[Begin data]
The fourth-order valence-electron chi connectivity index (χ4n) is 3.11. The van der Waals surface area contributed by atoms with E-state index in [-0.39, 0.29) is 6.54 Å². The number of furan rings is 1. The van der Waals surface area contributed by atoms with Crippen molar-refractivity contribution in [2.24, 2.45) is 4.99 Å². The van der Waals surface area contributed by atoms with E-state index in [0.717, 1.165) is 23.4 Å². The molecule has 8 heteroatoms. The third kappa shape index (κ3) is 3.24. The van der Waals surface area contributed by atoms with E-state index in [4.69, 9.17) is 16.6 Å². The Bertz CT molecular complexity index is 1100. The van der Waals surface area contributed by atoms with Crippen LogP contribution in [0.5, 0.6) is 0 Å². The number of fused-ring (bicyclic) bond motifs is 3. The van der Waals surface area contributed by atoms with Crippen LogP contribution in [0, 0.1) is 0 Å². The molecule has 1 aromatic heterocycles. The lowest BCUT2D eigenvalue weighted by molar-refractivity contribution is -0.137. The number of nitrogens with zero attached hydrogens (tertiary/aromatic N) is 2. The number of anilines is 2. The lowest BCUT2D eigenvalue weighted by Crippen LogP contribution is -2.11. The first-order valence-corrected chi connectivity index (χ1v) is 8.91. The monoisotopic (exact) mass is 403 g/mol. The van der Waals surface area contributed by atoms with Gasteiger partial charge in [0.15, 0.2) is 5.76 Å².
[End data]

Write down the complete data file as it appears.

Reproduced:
The fourth-order valence-electron chi connectivity index (χ4n) is 3.11. The van der Waals surface area contributed by atoms with E-state index in [-0.39, 0.29) is 6.54 Å². The number of furan rings is 1. The van der Waals surface area contributed by atoms with Crippen molar-refractivity contribution in [2.24, 2.45) is 4.99 Å². The van der Waals surface area contributed by atoms with E-state index in [0.717, 1.165) is 23.4 Å². The molecule has 8 heteroatoms. The third kappa shape index (κ3) is 3.24. The van der Waals surface area contributed by atoms with E-state index in [4.69, 9.17) is 16.6 Å². The Bertz CT molecular complexity index is 1100. The van der Waals surface area contributed by atoms with Crippen LogP contribution in [0.5, 0.6) is 0 Å². The number of fused-ring (bicyclic) bond motifs is 3. The van der Waals surface area contributed by atoms with Crippen LogP contribution in [0, 0.1) is 0 Å². The molecule has 1 aromatic heterocycles. The lowest BCUT2D eigenvalue weighted by molar-refractivity contribution is -0.137. The number of nitrogens with zero attached hydrogens (tertiary/aromatic N) is 2. The number of anilines is 2. The lowest BCUT2D eigenvalue weighted by Crippen LogP contribution is -2.11. The first-order valence-corrected chi connectivity index (χ1v) is 8.91. The monoisotopic (exact) mass is 403 g/mol. The van der Waals surface area contributed by atoms with Gasteiger partial charge in [0.15, 0.2) is 5.76 Å².